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Thanks to the last Legislature, however, for the school year ending June 30, 1875, and for the first time in the history of this State, every district received sufficient funds for not only a three months' school, but for at least a six months' school. The progress thereby made in popular education can hardly be overestimated. Short school terms-which, until last year have been the rule and not the exception in a majority of the districts of the State-place within the reach of our children only such fragmentary bites of instruction which are only a little better than none at all. Every system of popular education which does not insure to every district of the State at least an eight months' school every year, is but a sham. Long school terms are the sine qua non without which it is impossible to give our children the full measure of the amount and quality of education needed by them. Happily, the wise action of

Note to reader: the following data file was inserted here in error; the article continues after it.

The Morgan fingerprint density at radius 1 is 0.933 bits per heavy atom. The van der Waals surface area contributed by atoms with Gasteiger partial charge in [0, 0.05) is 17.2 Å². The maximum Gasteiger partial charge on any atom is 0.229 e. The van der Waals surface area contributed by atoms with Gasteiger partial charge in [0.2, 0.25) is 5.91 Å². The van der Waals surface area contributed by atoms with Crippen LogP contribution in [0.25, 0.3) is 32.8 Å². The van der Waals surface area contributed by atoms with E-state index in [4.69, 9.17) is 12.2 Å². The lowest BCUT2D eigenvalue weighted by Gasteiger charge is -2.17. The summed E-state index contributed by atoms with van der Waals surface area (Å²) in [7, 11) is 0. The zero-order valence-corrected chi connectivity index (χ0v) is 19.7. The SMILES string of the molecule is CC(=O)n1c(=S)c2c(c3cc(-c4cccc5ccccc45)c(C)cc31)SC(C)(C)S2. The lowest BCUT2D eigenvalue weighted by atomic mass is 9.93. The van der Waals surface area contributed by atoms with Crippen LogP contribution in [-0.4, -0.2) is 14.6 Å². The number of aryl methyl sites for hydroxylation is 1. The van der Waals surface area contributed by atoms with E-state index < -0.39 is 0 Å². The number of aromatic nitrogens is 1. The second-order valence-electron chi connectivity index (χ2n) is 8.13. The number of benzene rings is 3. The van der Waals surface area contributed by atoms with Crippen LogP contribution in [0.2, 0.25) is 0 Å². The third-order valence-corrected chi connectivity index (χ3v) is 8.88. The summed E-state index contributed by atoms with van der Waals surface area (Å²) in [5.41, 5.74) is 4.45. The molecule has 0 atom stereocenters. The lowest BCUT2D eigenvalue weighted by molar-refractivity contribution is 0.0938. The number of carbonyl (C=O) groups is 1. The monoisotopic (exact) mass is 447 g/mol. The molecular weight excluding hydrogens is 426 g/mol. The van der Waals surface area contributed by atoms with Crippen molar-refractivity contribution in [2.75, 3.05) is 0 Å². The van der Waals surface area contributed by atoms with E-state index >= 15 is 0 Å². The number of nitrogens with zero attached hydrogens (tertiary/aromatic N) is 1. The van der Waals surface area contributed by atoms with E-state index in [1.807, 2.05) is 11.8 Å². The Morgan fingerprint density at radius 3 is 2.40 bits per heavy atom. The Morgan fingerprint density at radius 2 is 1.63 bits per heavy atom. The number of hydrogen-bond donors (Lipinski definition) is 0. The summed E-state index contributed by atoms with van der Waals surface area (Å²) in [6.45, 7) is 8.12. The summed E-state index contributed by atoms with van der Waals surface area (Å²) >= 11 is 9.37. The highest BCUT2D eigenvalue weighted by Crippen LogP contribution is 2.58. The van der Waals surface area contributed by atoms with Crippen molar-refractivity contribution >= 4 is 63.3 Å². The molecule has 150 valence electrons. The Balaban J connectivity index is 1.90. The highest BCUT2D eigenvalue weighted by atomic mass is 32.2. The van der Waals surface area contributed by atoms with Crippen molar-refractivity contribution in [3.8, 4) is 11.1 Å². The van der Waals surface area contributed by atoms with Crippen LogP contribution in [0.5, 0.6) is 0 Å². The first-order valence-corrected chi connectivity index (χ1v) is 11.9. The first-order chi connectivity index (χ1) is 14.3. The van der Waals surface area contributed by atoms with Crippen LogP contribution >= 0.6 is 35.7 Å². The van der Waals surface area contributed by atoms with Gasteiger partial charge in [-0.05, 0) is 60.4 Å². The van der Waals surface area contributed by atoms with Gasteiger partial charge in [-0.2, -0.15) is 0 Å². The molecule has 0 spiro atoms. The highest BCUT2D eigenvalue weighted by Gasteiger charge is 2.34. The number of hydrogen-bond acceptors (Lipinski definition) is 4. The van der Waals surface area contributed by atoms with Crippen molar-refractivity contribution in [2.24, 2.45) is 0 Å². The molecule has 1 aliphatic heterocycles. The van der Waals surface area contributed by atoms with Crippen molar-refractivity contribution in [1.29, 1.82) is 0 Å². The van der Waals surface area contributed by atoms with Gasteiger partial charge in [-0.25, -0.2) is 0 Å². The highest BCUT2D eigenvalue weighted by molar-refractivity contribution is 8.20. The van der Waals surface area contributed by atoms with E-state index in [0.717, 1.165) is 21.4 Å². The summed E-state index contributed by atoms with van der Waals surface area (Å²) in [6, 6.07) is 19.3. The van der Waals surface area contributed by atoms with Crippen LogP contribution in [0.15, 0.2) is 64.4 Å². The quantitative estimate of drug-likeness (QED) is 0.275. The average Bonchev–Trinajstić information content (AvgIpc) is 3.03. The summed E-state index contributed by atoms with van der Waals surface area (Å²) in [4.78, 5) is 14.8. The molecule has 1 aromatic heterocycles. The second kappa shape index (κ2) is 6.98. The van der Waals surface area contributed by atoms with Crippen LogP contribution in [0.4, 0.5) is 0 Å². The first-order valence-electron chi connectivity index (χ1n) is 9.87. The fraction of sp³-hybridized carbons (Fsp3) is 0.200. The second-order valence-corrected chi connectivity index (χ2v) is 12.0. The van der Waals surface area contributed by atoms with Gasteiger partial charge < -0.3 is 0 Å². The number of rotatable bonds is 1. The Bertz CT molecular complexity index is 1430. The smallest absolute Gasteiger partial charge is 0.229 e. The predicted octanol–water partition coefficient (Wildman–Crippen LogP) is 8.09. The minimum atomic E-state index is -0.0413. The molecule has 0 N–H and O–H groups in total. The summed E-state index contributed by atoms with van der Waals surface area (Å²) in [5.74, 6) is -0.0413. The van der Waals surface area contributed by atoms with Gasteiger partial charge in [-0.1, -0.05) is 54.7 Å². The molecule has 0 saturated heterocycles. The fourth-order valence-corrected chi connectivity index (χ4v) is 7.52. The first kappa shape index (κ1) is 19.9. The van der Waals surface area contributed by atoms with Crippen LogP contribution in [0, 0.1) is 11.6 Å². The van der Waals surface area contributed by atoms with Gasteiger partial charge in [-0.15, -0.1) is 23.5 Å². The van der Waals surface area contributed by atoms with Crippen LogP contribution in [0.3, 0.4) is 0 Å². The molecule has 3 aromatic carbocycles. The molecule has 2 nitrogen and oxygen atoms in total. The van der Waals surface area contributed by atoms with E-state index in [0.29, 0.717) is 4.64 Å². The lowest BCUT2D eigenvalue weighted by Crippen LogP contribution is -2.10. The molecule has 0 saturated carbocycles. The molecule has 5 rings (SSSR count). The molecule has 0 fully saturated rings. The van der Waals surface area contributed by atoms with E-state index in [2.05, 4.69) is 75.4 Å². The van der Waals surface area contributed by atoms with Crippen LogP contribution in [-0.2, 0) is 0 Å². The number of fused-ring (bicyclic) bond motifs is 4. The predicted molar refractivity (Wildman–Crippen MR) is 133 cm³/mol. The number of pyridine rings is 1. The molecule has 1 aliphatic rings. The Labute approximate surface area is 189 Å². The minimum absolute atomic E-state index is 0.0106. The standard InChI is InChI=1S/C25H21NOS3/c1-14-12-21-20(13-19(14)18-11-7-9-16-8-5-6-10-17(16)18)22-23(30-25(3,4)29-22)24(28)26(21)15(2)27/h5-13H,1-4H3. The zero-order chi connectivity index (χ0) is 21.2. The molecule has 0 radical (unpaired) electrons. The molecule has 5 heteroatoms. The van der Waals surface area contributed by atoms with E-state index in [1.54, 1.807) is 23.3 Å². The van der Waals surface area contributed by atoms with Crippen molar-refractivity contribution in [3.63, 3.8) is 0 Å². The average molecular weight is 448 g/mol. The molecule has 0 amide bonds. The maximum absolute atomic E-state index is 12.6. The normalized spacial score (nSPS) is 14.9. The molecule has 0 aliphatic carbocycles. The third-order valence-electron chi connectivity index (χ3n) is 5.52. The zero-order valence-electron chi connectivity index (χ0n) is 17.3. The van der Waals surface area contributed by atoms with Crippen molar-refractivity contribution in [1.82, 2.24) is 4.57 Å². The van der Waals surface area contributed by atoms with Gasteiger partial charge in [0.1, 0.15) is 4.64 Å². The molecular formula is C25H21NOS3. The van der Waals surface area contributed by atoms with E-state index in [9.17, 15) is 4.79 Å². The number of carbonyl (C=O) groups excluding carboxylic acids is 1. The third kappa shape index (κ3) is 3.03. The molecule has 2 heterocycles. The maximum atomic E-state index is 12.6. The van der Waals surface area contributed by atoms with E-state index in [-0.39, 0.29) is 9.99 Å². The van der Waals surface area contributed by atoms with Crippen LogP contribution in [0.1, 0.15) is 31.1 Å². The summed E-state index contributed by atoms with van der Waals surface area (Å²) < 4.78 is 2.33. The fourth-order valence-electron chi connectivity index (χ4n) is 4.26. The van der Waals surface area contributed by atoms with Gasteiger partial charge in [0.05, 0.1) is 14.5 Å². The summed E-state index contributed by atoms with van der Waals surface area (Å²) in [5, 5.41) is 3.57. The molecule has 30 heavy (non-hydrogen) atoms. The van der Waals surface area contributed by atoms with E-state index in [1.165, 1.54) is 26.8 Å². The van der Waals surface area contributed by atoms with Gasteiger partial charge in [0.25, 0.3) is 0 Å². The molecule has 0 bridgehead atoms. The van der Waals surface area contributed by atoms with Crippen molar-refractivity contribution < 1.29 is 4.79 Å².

the last Legislature has secured to our schools this first factor in every successful system of popular education. The results of this action are patent. In 1873, only 43.3 per cent. of all the districts maintained an eight months' school; in 1875, this percentage is raised to 49.53; in 1872, over 464 districts, or 31.74 per cent., did not keep a six months' school; in 1875, the number has diminished to 34, or 2.15 per cent. of all the districts in the State. In other words, all but 34 districts maintained at least a six months' school.

Superintendent Bolander condemned "text-books" in unmeasured terms, spelling-books in particular. He says:

In short, the board, and through it the State, must furnish each teacher with a Manual of Instruction. By this means we can dispense with several text-books, and reduce the bulk of the remaining text-books by rigidly excluding therefrom everything which appertains exclusively to the teacher's office. A text-book should be, what its name implies, a "book of texts. "The sermons are to be preached by the teacher--the book is to furnish the texts which are to be analyzed, developed, unfolded, explained, enlarged upon by the teacher--texts which need an exegesis to make them understood."